Here’s where your plastic goes: Inside marine species
A three-year long study by the Indian Council of Agricultural Research (ICAR) - Central Institute of Fisheries Education (CIFE), Versova, found microplastics in all marine species samples off the coast of Mumbai. Microplastics are particles created by the breaking down of a large piece of plastic debris.
A three-year long study by the Indian Council of Agricultural Research (ICAR) - Central Institute of Fisheries Education (CIFE), Versova, found microplastics in all marine species samples off the coast of Mumbai.
Microplastics are particles created by the breaking down of a large piece of plastic debris. They don’t get filtered by wastewater treatment systems and find their way to the sea through inland waterways, finally affecting the food chain.
“Over the past three years, we have been working with microplastic occurrence in fish, bivalves, and shrimp. We analysed close to 300 samples with 200 samples just for croaker fish (doma), and all of them had microplastics in them,” said CIFE researcher Martin Xavier. “It is a serious concern as we found microplastic in the tissue, which is the edible part,” he added.
The study, presented during a discussion organised on Monday by the Energy and Resources Institute (TERI), United Nations Environment Programme (UNEP) and University of Mumbai, found that samples collected between eight to 10 kilometres off the coast of Mumbai contained 0.8 microplastic particles in every gram of fish (80 microplastic particles per 100 grams). The size of microplastics found in marine species was less than 100 microns.
Bivalves – molluscs like mussels and oysters, whose bodies are enclosed by a shell with two hinged parts – had the most microplastics in them, followed by fish while shrimp had the least. “The larger the species, more the chances of finding large-sized plastic pieces,” said Xavier. “If this is not addressed properly, it may threaten our seafood export,” he warned.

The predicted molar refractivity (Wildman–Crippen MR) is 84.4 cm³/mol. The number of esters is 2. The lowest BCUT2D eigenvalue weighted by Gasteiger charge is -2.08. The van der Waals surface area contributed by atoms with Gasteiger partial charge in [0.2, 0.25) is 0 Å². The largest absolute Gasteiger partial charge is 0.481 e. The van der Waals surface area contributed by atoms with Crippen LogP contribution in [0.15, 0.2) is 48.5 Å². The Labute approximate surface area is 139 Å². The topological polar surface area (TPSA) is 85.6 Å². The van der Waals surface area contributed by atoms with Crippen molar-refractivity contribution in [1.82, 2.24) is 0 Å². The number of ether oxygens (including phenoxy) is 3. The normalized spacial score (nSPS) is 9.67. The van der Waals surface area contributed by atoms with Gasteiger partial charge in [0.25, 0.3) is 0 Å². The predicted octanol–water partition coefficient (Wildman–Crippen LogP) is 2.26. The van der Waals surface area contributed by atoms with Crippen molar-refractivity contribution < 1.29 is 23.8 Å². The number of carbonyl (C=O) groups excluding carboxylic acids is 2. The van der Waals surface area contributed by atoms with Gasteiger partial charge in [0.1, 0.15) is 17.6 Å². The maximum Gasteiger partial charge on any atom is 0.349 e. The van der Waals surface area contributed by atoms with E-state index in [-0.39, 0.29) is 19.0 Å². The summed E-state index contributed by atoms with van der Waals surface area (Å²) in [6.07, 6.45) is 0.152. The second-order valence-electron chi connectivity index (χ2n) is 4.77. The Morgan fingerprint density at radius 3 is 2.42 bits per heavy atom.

According to the World Health Organisation (WHO), preliminary studies suggest microplastics in drinking water don’t pose a health risk at current levels. However, there are concerns that absorption and distribution of very small microplastic particles may pose health risks. Independent studies have highlighted microplastic contamination can lead to skin irritation, respiratory problems, cardiovascular disease, digestive problems, and may even lead to cancer.
Researchers from the Indian Institute of Technology Bombay (IIT-B) also presented findings from an ongoing study, highlighting the presence of microplastic in areas such as Powai Lake, Girgaum chowpatty and Aksa beach. Over 500 particles of microplastics per kg were found in sediments from Powai Lake and around 800 particles of microplastics per kg were found in the samples from the two beaches. “Consumption in any manner of this water may not have immediate impact, but over time is extremely harmful for the human body,” said Sayan Dutta, a researcher from IIT-B.